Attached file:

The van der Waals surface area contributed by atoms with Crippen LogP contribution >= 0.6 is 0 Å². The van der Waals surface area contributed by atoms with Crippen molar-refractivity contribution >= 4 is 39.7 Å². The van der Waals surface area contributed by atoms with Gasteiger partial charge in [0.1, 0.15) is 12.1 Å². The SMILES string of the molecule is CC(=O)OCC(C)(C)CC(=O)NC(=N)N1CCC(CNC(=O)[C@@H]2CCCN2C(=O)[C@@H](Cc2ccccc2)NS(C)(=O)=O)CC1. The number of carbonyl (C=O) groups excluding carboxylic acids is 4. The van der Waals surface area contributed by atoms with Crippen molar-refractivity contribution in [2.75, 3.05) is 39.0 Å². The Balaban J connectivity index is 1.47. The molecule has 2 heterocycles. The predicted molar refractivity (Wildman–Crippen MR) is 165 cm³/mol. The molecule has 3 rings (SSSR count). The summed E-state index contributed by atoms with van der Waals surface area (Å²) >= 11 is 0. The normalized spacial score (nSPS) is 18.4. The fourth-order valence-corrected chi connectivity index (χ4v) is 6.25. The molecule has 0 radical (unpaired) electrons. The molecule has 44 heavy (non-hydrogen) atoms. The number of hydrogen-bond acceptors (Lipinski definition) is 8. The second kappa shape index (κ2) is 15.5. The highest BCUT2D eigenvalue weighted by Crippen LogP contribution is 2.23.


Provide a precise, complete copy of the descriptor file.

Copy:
The van der Waals surface area contributed by atoms with Crippen LogP contribution >= 0.6 is 0 Å². The van der Waals surface area contributed by atoms with Crippen molar-refractivity contribution >= 4 is 39.7 Å². The van der Waals surface area contributed by atoms with Gasteiger partial charge in [0.1, 0.15) is 12.1 Å². The SMILES string of the molecule is CC(=O)OCC(C)(C)CC(=O)NC(=N)N1CCC(CNC(=O)[C@@H]2CCCN2C(=O)[C@@H](Cc2ccccc2)NS(C)(=O)=O)CC1. The number of carbonyl (C=O) groups excluding carboxylic acids is 4. The van der Waals surface area contributed by atoms with Crippen molar-refractivity contribution in [2.75, 3.05) is 39.0 Å². The Balaban J connectivity index is 1.47. The molecule has 2 heterocycles. The predicted molar refractivity (Wildman–Crippen MR) is 165 cm³/mol. The molecule has 3 rings (SSSR count). The summed E-state index contributed by atoms with van der Waals surface area (Å²) >= 11 is 0. The normalized spacial score (nSPS) is 18.4. The fourth-order valence-corrected chi connectivity index (χ4v) is 6.25. The molecule has 0 radical (unpaired) electrons. The molecule has 44 heavy (non-hydrogen) atoms. The number of hydrogen-bond acceptors (Lipinski definition) is 8. The second kappa shape index (κ2) is 15.5. The highest BCUT2D eigenvalue weighted by Crippen LogP contribution is 2.23.